Latest snow report
Updated: 4.15pm Monday 5 December 2016
Snow conditions in the Alps remain perfectly reasonable at altitude for early December. Thanks to artificial snow, it is also possible to find some good piste skiing quite low down, especially in the eastern Alps. However, all this this cannot disguise the fact that natural snow cover is generally very patchy below 2000m, with no significant snow in the Alpine forecast for at least a week – possibly much longer.
If we were to pick our top five resorts to head to this week it would be Tignes, Val d’Isère, Cervinia, Val Thorens and Zermatt. However, there are numerous other good options such as Montgenèvre, Alpe d’Huez, the Monte Rosa region, Courmayeur, Saas-Fee, Sölden and Kaprun to name just a few. Expect plenty of sunshine and hard-packed pistes over the next few days.
Off-piste opportunities are generally quite limited, but (with some hiking and a good guide) you can still find some untracked lines in certain resorts, such as Val d’Isere and Tignes and the Monte Rosa region, for example.
Meanwhile, across the pond, Whistler is experiencing one of its best starts in many years…
Lots of Austrian ski resorts are now partially open, even lower ones such as Söll (20/40cm) and Saalbach (30/50cm), thanks to comprehensive snow-making.
Higher up, Ischgl (0/40cm) offers a very impressive 150km of pistes but the very best snow right snow is in resorts with glaciers, such as Sölden (10/130cm), Kaprun (25/70cm) and Hintertux (25/105cm).
Despite the numerous options available in Austria, snow cover (like everywhere else in the Alps) remains thin or patchy at low altitude, with no new snow in the forecast this week.
Numerous French ski resorts are now partially open though the best snow conditions continue to be found in Val d’Isère (5/145cm) and Tignes (40/150cm), thanks to a combination of altitude and the big storm that delivered so much snow in November.
Other decent bets include Val Thorens (60/135cm), Montgenèvre (70/180cm) and Les Deux Alpes (0/120cm). Lower down, however, snow cover remains patchy and no new snow is forecast this week.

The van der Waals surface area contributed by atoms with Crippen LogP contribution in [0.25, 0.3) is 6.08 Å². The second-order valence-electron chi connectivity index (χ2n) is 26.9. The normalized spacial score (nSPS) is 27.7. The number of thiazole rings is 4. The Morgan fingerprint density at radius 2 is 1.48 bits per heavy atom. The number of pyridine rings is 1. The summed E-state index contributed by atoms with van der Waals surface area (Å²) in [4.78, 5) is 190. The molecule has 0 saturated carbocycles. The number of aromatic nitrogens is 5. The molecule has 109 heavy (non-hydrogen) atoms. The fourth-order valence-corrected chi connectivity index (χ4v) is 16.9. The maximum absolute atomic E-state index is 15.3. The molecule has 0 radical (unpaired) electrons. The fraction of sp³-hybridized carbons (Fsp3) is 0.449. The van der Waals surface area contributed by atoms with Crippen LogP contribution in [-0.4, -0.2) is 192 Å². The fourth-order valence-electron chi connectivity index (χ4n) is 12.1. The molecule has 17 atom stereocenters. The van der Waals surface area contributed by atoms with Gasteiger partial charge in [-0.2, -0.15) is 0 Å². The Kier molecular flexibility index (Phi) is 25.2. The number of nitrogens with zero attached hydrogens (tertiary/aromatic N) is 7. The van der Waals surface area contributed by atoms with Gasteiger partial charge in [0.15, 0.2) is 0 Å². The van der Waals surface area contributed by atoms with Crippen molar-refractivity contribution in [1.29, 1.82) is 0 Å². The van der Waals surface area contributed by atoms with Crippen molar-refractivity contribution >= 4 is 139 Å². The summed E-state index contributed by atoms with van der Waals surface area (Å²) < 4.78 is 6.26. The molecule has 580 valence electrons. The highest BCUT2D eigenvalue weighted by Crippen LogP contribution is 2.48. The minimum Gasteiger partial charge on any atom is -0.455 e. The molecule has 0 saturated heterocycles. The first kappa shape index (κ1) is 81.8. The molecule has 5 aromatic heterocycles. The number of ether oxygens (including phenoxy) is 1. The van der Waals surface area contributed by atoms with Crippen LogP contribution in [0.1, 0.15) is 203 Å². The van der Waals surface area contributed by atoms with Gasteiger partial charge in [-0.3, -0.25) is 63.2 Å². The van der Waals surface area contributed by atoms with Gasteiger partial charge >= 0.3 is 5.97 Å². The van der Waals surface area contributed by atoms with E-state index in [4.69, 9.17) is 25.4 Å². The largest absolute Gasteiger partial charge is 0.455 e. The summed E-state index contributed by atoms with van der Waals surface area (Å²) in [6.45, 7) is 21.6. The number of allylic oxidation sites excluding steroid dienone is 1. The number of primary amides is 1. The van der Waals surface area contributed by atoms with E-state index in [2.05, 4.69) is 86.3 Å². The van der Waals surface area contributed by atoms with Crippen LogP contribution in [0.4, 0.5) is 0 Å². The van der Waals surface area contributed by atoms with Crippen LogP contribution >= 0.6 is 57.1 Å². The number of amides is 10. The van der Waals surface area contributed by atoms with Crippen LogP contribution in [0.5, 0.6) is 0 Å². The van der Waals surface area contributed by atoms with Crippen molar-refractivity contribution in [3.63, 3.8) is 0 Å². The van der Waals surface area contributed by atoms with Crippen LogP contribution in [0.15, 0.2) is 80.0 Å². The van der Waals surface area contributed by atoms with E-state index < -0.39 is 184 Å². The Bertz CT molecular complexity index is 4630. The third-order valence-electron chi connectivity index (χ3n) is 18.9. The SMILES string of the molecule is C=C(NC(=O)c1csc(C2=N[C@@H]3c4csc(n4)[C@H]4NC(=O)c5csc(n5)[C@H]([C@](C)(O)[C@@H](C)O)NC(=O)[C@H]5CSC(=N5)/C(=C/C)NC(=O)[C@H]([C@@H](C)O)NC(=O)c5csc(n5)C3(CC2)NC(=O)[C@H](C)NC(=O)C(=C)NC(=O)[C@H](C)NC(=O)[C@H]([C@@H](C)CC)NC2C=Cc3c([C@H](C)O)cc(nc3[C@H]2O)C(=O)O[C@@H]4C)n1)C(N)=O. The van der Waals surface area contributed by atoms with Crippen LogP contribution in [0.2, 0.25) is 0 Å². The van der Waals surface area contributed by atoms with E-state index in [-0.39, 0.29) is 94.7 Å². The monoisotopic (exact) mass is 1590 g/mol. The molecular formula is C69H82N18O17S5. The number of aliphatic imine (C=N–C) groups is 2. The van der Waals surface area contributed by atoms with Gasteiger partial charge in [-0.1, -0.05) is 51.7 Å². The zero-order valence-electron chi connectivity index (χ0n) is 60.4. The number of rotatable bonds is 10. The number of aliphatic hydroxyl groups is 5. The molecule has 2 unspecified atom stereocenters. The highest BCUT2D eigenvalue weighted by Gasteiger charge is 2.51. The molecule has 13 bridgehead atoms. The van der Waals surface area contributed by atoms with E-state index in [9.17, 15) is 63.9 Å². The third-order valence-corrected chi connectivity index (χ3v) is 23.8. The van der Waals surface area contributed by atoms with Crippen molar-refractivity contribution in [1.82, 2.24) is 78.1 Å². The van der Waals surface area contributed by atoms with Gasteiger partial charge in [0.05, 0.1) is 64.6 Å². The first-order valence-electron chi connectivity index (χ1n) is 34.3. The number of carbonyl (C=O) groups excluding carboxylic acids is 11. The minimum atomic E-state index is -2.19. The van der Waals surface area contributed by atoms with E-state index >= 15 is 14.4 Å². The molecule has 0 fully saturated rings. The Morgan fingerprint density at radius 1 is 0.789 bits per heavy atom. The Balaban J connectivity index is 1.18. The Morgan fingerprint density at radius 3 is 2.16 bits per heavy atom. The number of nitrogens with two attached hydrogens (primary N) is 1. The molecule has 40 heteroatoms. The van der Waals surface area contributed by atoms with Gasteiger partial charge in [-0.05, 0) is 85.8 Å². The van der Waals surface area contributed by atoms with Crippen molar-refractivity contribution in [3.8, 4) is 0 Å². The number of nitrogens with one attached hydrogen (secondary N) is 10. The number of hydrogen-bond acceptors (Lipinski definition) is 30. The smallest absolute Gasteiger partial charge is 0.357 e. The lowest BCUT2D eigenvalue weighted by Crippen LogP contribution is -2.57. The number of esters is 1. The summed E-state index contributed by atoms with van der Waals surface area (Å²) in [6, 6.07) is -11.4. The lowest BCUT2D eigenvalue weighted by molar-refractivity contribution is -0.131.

Dozens of Italian ski resorts are now partially open, although artificial snow is playing a major role in most cases. Nowhere is this better illustrated than in the Dolomiti Superski area (e.g Cortina, Kronplatz, Sella Ronda) where 400km of pistes are now open with an upper base of between 20cm and 40cm.
The best natural snow cover (and snow conditions), however, remains at altitude in the north-western Italian Alps, in resorts such as Cervinia (35/160cm) and the Monte Rosa region (20/100cm). No new snow is expected this week.
Snow cover in Switzerland remains reasonable at altitude but is generally very patchy below 2000m.
The best skiing is to be found high up in Zermatt (0/110cm) and Saas-Fee (10/135cm). However, numerous other resorts are partially open - often with considerable artificial help - including St Moritz (0/50cm), Grimentz (20/50cm) and Davos (0/30cm). No new snow is expected this week.
Rest of Europe
A number of resorts are now partially open in the Pyrenees though, generally speaking, snow depths remain very modest. Two resorts which can offer some good piste skiing at the moment are France’s Cauterets (15/35cm) and Andorra’s Pas de La Casa (15/35cm).
Lots of resorts are now partially open in Scandinavia, including Sweden’s Åre (45cm mid-mountain base) and Finland’s Ruka (32cm mid-mountain base). Some of the best snow conditions, however, are in Norway’s Oppodal where 15cm of new snow fell on Saturday and the upper base is now 70cm deep.
There is currently insufficient snow to ski in Scotland.
Snow conditions are quite mixed across the western US. The heaviest of the recent snow has fallen in the Pacific north-west, where resorts such as Mt Baker (277cm upper base) are in fabulous shape
There has been less new snow over the last few days further south, but you can still find some excellent skiing in Snowbird (101cm mid-mountain base) and Jackson Hole (120cm upper base).
Snow depths are generally more modest in Colorado, with 45cm of settled snow mid-mountain in Vail, for example.
So far this season, 3.3 m of snow has already fallen in Whistler (162cm upper base), where fabulous early season conditions reported from top to bottom. Temperatures are also very low and will fall further mid-week before it gradually turns milder (but again snowy) towards the weekend.
Snow conditions are also excellent further inland, though it will be even colder this week, with temperatures of -25°C possible in the Banff/Lake Louise area, where Sunshine Village now has 83 open trails and a mid-mountain base of 115cm.
Next full snow report will be on Thursday 8 December 2016,
but see Today in the Alps for regular updates